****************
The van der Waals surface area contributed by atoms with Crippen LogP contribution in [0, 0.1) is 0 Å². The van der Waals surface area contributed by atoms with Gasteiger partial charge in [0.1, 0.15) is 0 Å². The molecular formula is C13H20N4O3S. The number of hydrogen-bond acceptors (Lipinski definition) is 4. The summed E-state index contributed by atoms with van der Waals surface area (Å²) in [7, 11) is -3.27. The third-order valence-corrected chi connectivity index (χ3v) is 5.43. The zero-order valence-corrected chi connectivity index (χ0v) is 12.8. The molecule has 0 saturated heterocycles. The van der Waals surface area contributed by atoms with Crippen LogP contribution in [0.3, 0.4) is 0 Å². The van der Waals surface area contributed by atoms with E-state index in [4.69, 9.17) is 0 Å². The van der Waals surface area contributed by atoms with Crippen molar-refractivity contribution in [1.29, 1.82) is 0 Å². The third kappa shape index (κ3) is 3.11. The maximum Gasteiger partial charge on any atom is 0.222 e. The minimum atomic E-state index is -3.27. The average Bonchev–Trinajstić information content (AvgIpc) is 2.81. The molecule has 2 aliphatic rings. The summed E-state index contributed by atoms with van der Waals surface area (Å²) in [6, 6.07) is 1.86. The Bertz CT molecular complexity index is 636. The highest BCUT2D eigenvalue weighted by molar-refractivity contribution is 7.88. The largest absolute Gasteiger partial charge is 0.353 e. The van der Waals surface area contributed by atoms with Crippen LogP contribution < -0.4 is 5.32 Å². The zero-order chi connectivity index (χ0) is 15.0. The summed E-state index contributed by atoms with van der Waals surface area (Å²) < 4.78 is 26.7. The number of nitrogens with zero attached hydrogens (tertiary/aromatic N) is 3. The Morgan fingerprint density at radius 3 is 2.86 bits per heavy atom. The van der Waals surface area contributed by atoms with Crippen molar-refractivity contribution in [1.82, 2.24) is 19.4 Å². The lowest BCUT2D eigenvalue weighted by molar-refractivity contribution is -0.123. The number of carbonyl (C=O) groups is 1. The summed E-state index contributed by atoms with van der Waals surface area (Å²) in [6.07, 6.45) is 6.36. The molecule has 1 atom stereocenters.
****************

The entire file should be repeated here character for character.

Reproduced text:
The van der Waals surface area contributed by atoms with Crippen LogP contribution in [0, 0.1) is 0 Å². The van der Waals surface area contributed by atoms with Gasteiger partial charge in [0.1, 0.15) is 0 Å². The molecular formula is C13H20N4O3S. The number of hydrogen-bond acceptors (Lipinski definition) is 4. The summed E-state index contributed by atoms with van der Waals surface area (Å²) in [7, 11) is -3.27. The third-order valence-corrected chi connectivity index (χ3v) is 5.43. The zero-order valence-corrected chi connectivity index (χ0v) is 12.8. The molecule has 0 saturated heterocycles. The van der Waals surface area contributed by atoms with Crippen LogP contribution in [0.3, 0.4) is 0 Å². The van der Waals surface area contributed by atoms with E-state index in [4.69, 9.17) is 0 Å². The van der Waals surface area contributed by atoms with Crippen molar-refractivity contribution in [1.29, 1.82) is 0 Å². The third kappa shape index (κ3) is 3.11. The maximum Gasteiger partial charge on any atom is 0.222 e. The minimum atomic E-state index is -3.27. The average Bonchev–Trinajstić information content (AvgIpc) is 2.81. The molecule has 2 aliphatic rings. The summed E-state index contributed by atoms with van der Waals surface area (Å²) in [6, 6.07) is 1.86. The Bertz CT molecular complexity index is 636. The highest BCUT2D eigenvalue weighted by molar-refractivity contribution is 7.88. The largest absolute Gasteiger partial charge is 0.353 e. The van der Waals surface area contributed by atoms with Crippen LogP contribution < -0.4 is 5.32 Å². The zero-order chi connectivity index (χ0) is 15.0. The summed E-state index contributed by atoms with van der Waals surface area (Å²) < 4.78 is 26.7. The number of nitrogens with zero attached hydrogens (tertiary/aromatic N) is 3. The Morgan fingerprint density at radius 3 is 2.86 bits per heavy atom. The van der Waals surface area contributed by atoms with Crippen molar-refractivity contribution in [1.82, 2.24) is 19.4 Å². The lowest BCUT2D eigenvalue weighted by molar-refractivity contribution is -0.123. The number of carbonyl (C=O) groups is 1. The summed E-state index contributed by atoms with van der Waals surface area (Å²) in [6.07, 6.45) is 6.36. The molecule has 1 atom stereocenters.